Problem of "Energy Drinks"
By Reza Ganjavi
We all have a lot of energy, naturally, that is our birthright, part of the package, but we waste it through various means. Isn't it more intelligent to find out how we waste energy than to try to get more energy through the uptake of drugs and stimulants like the latest fashion among youngsters: "Energy Drink"? Mind you, these drinks are very profitable: caffeine and sugar are cheap. And they're addictive (both sugar and caffeine are addictive -- according to my personal experience and medical research - but don't believe me - try it. Take it regularly and then don't and see if you feel the loss on a physiological level).
Anyway, back to the topic, Energy Drinks have been out for a few years now. In a way, they're similar to the traditional Pepsi and Coke type of caffeinated sugary drinks - or the caffeinated sugar-free - or the caffeine and sugar-free for those who like to drink colored water.
Have you observed how much energy little kids have? Tremendous. But many lose it as they get older because of stupid ways of living -- like unhealthy food, doing work that you hate doing, or, conflict. Conflict, with yourself or others is the biggest wastage of energy. Then understanding the nature of conflict and ending it is much more interesting and essential than finding a temporary way of getting more energy.
"Young people are taking caffeine to stay awake, or perhaps to get high, and many of them are ending up in the emergency department. Caffeine is a drug and should be treated with caution, as any drug is." Dr. Danielle McCarthy, Northwestern University.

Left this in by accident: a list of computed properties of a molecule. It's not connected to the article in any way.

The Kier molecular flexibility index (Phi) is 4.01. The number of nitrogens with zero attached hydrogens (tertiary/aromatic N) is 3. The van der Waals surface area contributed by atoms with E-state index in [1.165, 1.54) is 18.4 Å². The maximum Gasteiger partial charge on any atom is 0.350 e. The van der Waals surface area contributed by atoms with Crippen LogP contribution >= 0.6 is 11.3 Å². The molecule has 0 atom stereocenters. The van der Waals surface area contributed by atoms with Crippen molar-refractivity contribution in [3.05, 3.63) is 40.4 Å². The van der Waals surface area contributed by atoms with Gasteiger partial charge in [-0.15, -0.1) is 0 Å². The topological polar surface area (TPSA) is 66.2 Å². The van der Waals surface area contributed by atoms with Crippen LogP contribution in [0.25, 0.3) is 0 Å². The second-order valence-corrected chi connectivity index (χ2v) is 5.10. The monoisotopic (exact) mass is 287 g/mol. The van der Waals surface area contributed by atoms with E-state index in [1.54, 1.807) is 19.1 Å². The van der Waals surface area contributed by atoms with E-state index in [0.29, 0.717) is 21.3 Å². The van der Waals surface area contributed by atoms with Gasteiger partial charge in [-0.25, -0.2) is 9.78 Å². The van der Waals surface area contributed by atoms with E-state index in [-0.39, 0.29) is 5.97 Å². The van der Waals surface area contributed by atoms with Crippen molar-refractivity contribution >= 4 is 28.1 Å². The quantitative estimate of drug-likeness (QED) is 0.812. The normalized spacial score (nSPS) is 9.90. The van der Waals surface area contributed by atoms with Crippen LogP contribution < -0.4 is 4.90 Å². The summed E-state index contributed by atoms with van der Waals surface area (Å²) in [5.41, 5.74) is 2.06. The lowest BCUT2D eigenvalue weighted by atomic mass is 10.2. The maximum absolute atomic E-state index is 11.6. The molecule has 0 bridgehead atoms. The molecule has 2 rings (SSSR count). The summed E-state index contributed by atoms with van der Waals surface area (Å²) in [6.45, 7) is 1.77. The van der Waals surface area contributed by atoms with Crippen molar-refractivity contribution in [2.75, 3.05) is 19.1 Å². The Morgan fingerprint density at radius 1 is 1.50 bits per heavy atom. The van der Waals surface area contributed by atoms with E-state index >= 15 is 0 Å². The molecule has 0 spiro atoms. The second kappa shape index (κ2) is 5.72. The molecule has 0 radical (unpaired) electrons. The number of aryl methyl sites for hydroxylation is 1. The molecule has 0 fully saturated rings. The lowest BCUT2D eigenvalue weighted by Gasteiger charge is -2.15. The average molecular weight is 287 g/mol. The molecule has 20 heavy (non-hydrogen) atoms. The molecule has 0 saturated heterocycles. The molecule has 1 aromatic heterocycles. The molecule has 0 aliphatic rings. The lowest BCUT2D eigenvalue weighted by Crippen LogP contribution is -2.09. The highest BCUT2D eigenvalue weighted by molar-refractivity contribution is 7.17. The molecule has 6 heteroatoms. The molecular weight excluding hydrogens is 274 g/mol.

"The popularity of energy drinks among teenagers in the United States has grown by 80% in the last year and is worth $3.4 billion annually. While energy drinks are marketed as a way to boost energy and increase alertness, they are often loaded with caffeine and sugar, which can lead to unhealthy jolt-and-crash cycles. Additionally, some teenagers use energy drinks to get a buzz, which can be dangerous and result in poison-center calls from young people getting sick from too much caffeine. The article raises concerns about the safety of these drinks, particularly when mixed with alcohol, and limited research on their potential risks. While energy drink companies stress that their products are safe, experts are calling for more studies to be conducted. While energy drinks are popular among teenagers, they come with health risks that should be taken seriously."